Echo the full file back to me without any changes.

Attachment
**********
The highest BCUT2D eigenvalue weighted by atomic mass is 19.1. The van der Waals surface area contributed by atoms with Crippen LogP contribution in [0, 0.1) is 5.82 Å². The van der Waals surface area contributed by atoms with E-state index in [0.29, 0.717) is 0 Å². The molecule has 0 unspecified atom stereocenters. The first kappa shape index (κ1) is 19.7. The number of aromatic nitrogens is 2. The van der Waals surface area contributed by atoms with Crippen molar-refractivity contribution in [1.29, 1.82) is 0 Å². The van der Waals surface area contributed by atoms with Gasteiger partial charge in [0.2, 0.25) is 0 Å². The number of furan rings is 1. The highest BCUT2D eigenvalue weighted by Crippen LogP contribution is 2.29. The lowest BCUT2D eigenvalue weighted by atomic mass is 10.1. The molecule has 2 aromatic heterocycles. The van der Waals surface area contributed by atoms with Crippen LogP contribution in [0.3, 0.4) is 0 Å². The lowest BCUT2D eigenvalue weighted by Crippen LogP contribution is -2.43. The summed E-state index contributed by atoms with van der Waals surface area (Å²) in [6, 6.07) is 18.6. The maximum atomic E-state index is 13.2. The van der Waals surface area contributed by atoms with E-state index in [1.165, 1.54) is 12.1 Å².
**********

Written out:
The highest BCUT2D eigenvalue weighted by atomic mass is 19.1. The van der Waals surface area contributed by atoms with Crippen LogP contribution in [0, 0.1) is 5.82 Å². The van der Waals surface area contributed by atoms with E-state index in [0.29, 0.717) is 0 Å². The molecule has 0 unspecified atom stereocenters. The first kappa shape index (κ1) is 19.7. The number of aromatic nitrogens is 2. The van der Waals surface area contributed by atoms with Crippen molar-refractivity contribution in [1.29, 1.82) is 0 Å². The van der Waals surface area contributed by atoms with Gasteiger partial charge in [0.2, 0.25) is 0 Å². The number of furan rings is 1. The highest BCUT2D eigenvalue weighted by Crippen LogP contribution is 2.29. The lowest BCUT2D eigenvalue weighted by atomic mass is 10.1. The molecule has 2 aromatic heterocycles. The van der Waals surface area contributed by atoms with Crippen LogP contribution in [0.3, 0.4) is 0 Å². The lowest BCUT2D eigenvalue weighted by Crippen LogP contribution is -2.43. The summed E-state index contributed by atoms with van der Waals surface area (Å²) in [6, 6.07) is 18.6. The maximum atomic E-state index is 13.2. The van der Waals surface area contributed by atoms with E-state index in [1.165, 1.54) is 12.1 Å².